In addition to all of the steps noted in the change process, we need to be aware of the following four common pitfalls:

  • Avoid crash change: consider rolling change out to a location or department on a smaller scale, testing it, and then tweaking for broader/complete organizational implementation.
  • Appetite for change: remember our organization’s appetite and that we will need to work hard to influence how we will solve each persona’s problems and at what pace
  • Feedback: stay open to feedback throughout the process, as employees will want to know that their experience with the change will matter in terms of potential tweaks.
  • Perfection paralysis: know and accept that it is ok to fail “a little”. Long-term success is the goal, and remember that there may be setbacks in our change process, no matter how well planned or intended. Take a deep breath, plan for success, and remember you are human.

Measuring Success

At the end of the day, we need to ensure what we have implemented is solving the organization’s problems. If we planned appropriately, we noted what success would look like. We noted what success would look like at implementation, after ninety days, six months, one year, etc. Success can be measured in a variety of ways. We can measure user adoption rates, impact of new processes, organizational/employee performance, engagement and retention. Be certain to have defined statements as you begin your change initiative by stating “Success will look like X when we can say Y at point in time Z.” You will need many of these statements to account for milestones and successes during internal influence for gaining approval for change, during implementation, and post-implementation.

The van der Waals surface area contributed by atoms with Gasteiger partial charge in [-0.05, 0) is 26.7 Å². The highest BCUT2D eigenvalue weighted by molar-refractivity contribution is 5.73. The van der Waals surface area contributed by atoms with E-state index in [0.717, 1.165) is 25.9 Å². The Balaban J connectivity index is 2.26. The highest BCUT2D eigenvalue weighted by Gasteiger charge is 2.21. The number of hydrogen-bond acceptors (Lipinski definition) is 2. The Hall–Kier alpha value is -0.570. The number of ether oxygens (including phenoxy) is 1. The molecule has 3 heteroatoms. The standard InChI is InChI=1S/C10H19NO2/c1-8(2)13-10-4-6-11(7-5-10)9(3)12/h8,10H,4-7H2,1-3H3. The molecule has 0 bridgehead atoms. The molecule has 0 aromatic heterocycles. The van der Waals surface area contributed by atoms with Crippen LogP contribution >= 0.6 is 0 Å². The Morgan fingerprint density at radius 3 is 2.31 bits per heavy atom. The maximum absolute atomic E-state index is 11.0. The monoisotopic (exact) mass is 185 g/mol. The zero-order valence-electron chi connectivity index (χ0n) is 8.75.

Summary & Call to Action

Cultivating change as an integral part of your culture will keep your workforce innovative and agile. Remember, before you can sell an idea, you need to understand the problem and thoroughly define the solution. You must focus on your workforce, their challenges at each persona level, and work to find and influence solutions that will work for all roles/levels. Once you do, you should present solutions with detail and influence, remembering that thorough planning, training, and success measurements are key. Finally, seek and realize the right ROI.

After reading this powerful article on how you can drive change in your organization, it is “gut check” time ensuring you do so. Ask yourself the following question:

“How do I intend to change my organization based on what I have learned today?”


About the Author

David Lee is currently a Product Manager for the post-hire modules within the Deltek Talent Management suite, Dave has oversight of Performance, Learning and Development/Succession. As a former Vice President of Human Resources, Dave possesses nearly twenty years of Human Resources expertise with significant focus in talent/employee development and employee relations. Dave is a DDI certified leadership trainer and possesses an MBA from Walden University as well as various HR certifications.